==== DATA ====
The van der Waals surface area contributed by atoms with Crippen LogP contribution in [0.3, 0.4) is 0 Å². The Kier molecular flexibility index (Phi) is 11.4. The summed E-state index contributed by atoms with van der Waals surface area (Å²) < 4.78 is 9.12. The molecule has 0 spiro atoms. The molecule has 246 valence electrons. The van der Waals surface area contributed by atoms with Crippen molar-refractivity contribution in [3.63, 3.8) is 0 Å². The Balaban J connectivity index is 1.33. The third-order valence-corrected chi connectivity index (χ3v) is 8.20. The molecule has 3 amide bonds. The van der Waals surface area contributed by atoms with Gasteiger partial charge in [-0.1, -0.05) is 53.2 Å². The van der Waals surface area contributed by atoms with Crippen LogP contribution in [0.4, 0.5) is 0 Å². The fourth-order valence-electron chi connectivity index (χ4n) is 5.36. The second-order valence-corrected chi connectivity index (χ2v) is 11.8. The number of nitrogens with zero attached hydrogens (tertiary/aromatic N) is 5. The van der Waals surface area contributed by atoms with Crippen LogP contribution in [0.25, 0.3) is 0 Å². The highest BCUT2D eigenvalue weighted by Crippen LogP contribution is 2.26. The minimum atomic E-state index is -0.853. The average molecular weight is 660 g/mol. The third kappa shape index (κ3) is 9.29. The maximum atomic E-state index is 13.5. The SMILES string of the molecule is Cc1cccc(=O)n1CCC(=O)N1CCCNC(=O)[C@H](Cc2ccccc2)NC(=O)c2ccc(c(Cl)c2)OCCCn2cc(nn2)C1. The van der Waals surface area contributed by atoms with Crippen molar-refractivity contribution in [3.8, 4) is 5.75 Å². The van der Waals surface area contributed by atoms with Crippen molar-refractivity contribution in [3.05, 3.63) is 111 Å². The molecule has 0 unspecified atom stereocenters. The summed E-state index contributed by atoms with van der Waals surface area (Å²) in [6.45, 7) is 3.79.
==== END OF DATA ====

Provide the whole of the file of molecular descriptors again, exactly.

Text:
The van der Waals surface area contributed by atoms with Crippen LogP contribution in [0.3, 0.4) is 0 Å². The Kier molecular flexibility index (Phi) is 11.4. The summed E-state index contributed by atoms with van der Waals surface area (Å²) < 4.78 is 9.12. The molecule has 0 spiro atoms. The molecule has 246 valence electrons. The van der Waals surface area contributed by atoms with Crippen molar-refractivity contribution in [3.63, 3.8) is 0 Å². The Balaban J connectivity index is 1.33. The third-order valence-corrected chi connectivity index (χ3v) is 8.20. The molecule has 3 amide bonds. The van der Waals surface area contributed by atoms with Gasteiger partial charge in [-0.1, -0.05) is 53.2 Å². The van der Waals surface area contributed by atoms with Crippen LogP contribution in [0.4, 0.5) is 0 Å². The fourth-order valence-electron chi connectivity index (χ4n) is 5.36. The second-order valence-corrected chi connectivity index (χ2v) is 11.8. The number of nitrogens with zero attached hydrogens (tertiary/aromatic N) is 5. The van der Waals surface area contributed by atoms with Crippen LogP contribution in [0.25, 0.3) is 0 Å². The highest BCUT2D eigenvalue weighted by Crippen LogP contribution is 2.26. The minimum atomic E-state index is -0.853. The average molecular weight is 660 g/mol. The third kappa shape index (κ3) is 9.29. The maximum atomic E-state index is 13.5. The SMILES string of the molecule is Cc1cccc(=O)n1CCC(=O)N1CCCNC(=O)[C@H](Cc2ccccc2)NC(=O)c2ccc(c(Cl)c2)OCCCn2cc(nn2)C1. The van der Waals surface area contributed by atoms with Crippen molar-refractivity contribution in [3.8, 4) is 5.75 Å². The van der Waals surface area contributed by atoms with Crippen molar-refractivity contribution in [3.05, 3.63) is 111 Å². The molecule has 0 unspecified atom stereocenters. The summed E-state index contributed by atoms with van der Waals surface area (Å²) in [6.45, 7) is 3.79.